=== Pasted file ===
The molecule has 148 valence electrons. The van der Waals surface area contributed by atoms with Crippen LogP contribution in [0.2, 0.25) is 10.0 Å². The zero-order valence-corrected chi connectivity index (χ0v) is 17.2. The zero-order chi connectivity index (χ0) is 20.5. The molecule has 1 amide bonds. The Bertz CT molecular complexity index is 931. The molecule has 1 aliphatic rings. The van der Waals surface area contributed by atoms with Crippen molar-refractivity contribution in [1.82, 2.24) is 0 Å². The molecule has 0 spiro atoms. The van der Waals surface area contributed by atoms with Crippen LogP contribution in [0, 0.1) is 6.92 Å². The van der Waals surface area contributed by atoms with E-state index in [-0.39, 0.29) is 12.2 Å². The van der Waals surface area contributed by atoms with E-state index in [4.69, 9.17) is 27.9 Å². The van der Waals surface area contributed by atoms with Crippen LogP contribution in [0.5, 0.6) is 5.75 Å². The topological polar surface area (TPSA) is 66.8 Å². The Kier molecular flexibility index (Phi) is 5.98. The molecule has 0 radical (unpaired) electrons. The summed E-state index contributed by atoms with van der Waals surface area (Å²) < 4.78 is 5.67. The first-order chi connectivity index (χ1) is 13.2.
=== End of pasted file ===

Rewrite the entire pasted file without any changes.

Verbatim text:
The molecule has 148 valence electrons. The van der Waals surface area contributed by atoms with Crippen LogP contribution in [0.2, 0.25) is 10.0 Å². The zero-order valence-corrected chi connectivity index (χ0v) is 17.2. The zero-order chi connectivity index (χ0) is 20.5. The molecule has 1 amide bonds. The Bertz CT molecular complexity index is 931. The molecule has 1 aliphatic rings. The van der Waals surface area contributed by atoms with Crippen molar-refractivity contribution in [1.82, 2.24) is 0 Å². The molecule has 0 spiro atoms. The van der Waals surface area contributed by atoms with Crippen LogP contribution in [0, 0.1) is 6.92 Å². The van der Waals surface area contributed by atoms with E-state index in [-0.39, 0.29) is 12.2 Å². The van der Waals surface area contributed by atoms with E-state index in [4.69, 9.17) is 27.9 Å². The van der Waals surface area contributed by atoms with Crippen LogP contribution in [0.5, 0.6) is 5.75 Å². The topological polar surface area (TPSA) is 66.8 Å². The Kier molecular flexibility index (Phi) is 5.98. The molecule has 0 radical (unpaired) electrons. The summed E-state index contributed by atoms with van der Waals surface area (Å²) < 4.78 is 5.67. The first-order chi connectivity index (χ1) is 13.2.